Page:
Metaphors for laughter are often surprisingly violent, from busting a gut to splitting your sides to tumbling down the jagged face of Joke Mountain. Break a funny bone with this GrouponLive deal to see author David Sedaris at Hoyt Sherman Place. For $29, you get one G-Pass for rear-balcony seating in rows E–M on Wednesday, April 17, at 7:30 p.m. (up to a $57.40 value, including all fees). Doors open at 7 p.m. Because the ticket is a G-Pass, Groupon customers can use it to enter the venue directly; they will not need to redeem their Groupon at will call.
Bestselling author David Sedaris was discovered in Chicago by This American Life's Ira Glass, who heard Sedaris reading selections from his diary in a club. The passages detailed his time working as an elf in Santa's Village at Macy's in New York, where he told a misbehaving child that "[Santa] no longer traffics in coal. Instead, if you're bad, he comes to your house and steals things."
These excerpts eventually became "The Santaland Diaries," which he recorded for NPR and included in his 1995 collection of essays and stories, Barrel Fever. Sedaris followed up this effort with more hilarious observations and recollections in other books, including Me Talk Pretty One Day. In one essay, he recounts his time spent as an unqualified teacher at the School of the Art Institute of Chicago, where he made his classes watch soap operas and assigned them "guessays" to write about what would happen in the next episodes.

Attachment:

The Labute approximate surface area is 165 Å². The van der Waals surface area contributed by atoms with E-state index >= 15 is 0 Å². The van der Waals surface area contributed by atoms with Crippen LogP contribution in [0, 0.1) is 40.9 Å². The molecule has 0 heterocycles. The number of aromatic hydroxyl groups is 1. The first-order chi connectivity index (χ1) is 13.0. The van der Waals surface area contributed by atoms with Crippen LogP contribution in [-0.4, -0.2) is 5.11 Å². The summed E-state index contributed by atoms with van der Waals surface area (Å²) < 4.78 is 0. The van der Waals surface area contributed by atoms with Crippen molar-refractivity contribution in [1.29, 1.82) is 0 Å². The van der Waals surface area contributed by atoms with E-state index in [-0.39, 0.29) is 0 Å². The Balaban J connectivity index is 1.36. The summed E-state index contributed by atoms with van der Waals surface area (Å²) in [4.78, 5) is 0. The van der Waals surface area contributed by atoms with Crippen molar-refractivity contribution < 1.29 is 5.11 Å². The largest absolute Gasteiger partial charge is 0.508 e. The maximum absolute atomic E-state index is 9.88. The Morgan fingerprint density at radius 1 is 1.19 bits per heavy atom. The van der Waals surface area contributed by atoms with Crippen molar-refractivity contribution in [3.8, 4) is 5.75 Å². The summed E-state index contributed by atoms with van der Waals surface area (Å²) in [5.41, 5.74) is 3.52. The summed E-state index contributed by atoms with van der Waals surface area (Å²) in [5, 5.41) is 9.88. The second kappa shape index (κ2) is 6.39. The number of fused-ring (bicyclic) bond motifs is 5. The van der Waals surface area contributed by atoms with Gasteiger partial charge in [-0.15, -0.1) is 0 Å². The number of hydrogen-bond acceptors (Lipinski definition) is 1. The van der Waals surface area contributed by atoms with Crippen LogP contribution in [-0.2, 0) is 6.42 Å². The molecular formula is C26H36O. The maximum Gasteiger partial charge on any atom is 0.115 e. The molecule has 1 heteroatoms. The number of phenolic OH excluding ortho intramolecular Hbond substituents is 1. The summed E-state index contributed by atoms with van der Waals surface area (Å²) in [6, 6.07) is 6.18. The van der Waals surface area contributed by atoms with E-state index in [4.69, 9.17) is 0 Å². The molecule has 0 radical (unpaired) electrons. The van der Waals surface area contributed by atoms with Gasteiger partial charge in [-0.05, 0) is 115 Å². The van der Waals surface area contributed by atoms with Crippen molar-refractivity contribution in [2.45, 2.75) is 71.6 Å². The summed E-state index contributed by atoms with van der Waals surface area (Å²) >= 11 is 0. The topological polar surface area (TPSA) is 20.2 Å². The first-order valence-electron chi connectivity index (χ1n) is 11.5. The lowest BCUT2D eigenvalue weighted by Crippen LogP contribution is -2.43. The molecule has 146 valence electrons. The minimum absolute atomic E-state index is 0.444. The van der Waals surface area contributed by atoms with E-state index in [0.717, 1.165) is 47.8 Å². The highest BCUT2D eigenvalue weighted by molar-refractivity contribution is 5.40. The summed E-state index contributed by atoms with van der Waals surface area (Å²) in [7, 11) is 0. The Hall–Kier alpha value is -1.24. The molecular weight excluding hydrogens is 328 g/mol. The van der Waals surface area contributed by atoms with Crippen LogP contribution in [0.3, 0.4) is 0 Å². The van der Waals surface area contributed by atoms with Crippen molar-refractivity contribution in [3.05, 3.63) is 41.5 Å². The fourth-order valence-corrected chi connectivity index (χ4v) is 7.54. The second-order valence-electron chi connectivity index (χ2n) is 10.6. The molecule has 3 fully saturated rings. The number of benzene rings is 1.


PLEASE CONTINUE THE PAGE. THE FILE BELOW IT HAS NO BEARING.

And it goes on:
During his live performances, Sedaris reads from a wealth of material that showcases his satirical tone and biting social critique. The show may also include bits from his latest book, Squirrel Seeks Chipmunk: A Modest Bestiary, a collection of fables cast with animal protagonists, such as the cynical cat in "Hello Kitty" who must endure his mandated attendance in post-prison AA meetings.
Due to security restrictions, G-Passes must be printed out and presented in person at the event. They cannot be redeemed through Groupon's mobile app.
Hoyt Sherman Place
Hoyt Sherman Place was originally built as the manor of Hoyt Sherman, an influential local politician and brother to General William Tecumseh Sherman. Following his passing in 1904, the building came to house the Des Moines Women’s Club, which hosted such notable speakers as Amelia Earhart, Helen Keller, and Grant Wood. The success of the club necessitated the addition of a 1,400-seat theater and the removal of the obsolete 1,399-seat theater. To this day, the theater gleams with early-20th-century opulence, from the sunburst of gilded beams that arc across the ceiling to the rows of nostalgic red seats.